What’s an obstacle to doing an experiment that you figured out a solution to? Quantifying symbiosis with nitrogen-fixing bacteria living in root nodules required me to count nodules, but I was only able to count so many within one day. Training a team of undergraduate research assistants not only made it possible to count thousands of nodules on each of 30 plants within two weeks, but they make lab work more fun.
An obstacle I have worked for years to overcome within training my undergraduate students was my own imposter syndrome. Often I did not know how to run the procedure, had to look up a conversion equation, or have a plan laid out for our experimental design and timeline. The moment I let my students see behind the curtain and work through these challenges together, the more I realized the purpose of mentorship in the lab is about learning the process of doing science. This approach allowed several of my students to shine and develop new friendships through group problem-solving. I now do most of my work in this community-building type of setting when possible.
What’s some of the best advice you’ve ever received?
Follow your bliss. My dad repeats this one as a mantra, and he is one of the most playful, passionate, alive people I know, so it seems to work for him. It has proven successful in my life as well. That which draws my attention, my curiosity, my joy, can lead me to living passionately and creatively. I try to pay attention to where I see beauty. This can be physical, which is easy to find in nature, and impossible to avoid when doing field work: watching tiny parasitoid wasps hover between plants and suddenly freeze in place delicately on the edge of a lima bean leaf, so lightly it seems to not even touch the leaf itself has an effect on me. I also watch for beauty in ideas, in assembling words to portray a concept, and in the qualities my students bring to our team. Watching for beauty makes connecting with anyone simple and necessary.
How do you learn new things? New information really only sticks when I need to actually apply it. I constantly need to apply what I know in order to teach those concepts, and I love learning through teaching. Experimentally, I recently learned how to use MV=MV after needing to adjust the concentration of various reagents and sugar concentration of extrafloral nectar, even though I learned the concept years before. Similarly, when I write a discussion for my manuscripts, I realize how little I know about nitrogen movement through xylem in plant stems or the specific volatile organic compound biosynthesis pathways until I need to connect the results from an experiment to what might be going on in the biology of that plant system.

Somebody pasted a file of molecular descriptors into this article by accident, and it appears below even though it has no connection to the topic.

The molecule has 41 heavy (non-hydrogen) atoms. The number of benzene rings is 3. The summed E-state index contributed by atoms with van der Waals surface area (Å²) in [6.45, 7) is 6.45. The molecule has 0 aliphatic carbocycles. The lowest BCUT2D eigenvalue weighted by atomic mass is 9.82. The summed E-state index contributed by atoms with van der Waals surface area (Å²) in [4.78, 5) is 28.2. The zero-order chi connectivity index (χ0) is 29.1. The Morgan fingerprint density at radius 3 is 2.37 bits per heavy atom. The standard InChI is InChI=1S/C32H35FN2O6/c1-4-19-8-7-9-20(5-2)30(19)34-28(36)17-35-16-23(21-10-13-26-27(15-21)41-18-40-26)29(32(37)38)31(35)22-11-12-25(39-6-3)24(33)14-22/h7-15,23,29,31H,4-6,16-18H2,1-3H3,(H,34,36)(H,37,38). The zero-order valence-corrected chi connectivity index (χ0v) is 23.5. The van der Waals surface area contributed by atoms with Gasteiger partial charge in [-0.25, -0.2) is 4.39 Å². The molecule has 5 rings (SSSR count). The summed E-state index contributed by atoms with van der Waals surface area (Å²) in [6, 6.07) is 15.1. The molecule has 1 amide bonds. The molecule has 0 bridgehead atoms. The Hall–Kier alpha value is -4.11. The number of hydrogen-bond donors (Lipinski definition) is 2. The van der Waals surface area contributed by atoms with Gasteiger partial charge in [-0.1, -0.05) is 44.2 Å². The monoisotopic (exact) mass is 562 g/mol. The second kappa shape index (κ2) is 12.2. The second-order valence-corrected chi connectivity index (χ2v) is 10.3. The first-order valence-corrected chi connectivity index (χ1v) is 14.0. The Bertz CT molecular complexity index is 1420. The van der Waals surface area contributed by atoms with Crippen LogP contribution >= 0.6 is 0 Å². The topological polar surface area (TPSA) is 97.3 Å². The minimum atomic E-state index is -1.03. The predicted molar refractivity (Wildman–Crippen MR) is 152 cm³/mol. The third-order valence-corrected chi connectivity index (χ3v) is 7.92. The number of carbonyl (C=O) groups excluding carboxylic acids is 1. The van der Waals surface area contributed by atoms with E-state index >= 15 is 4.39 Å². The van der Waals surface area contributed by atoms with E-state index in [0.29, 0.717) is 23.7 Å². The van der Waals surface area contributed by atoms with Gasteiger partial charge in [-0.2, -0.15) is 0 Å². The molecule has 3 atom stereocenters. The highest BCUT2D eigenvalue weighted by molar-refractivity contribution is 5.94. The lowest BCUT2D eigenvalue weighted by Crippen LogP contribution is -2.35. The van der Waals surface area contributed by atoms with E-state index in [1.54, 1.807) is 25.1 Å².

What everyday thing are you better at than everyone else? What's your secret? My co-PhD Candidate in our lab gave me a phenomenal compliment at a conference when, during the poster session and networking hour, he said, "I just want to follow you around with a pen and paper and take notes". My strength in networking comes because I love making real connections, especially when I get to share my passion for what I do in my corner of the science world with other people who care. I use three tangible secrets: 1. Learn, remember, and use names. Do this everywhere in your life, even on the phone with this Comcast representative and watch the magic unfold. 2. Ask questions. Everyone has a wealth of conversation material to share about themselves if you open the floodgates. 3. Lower your voice. This has a calming effect on everyone, even anxious, stressed-out, or too-busy-for-you advisors or administrators. This also works like magic.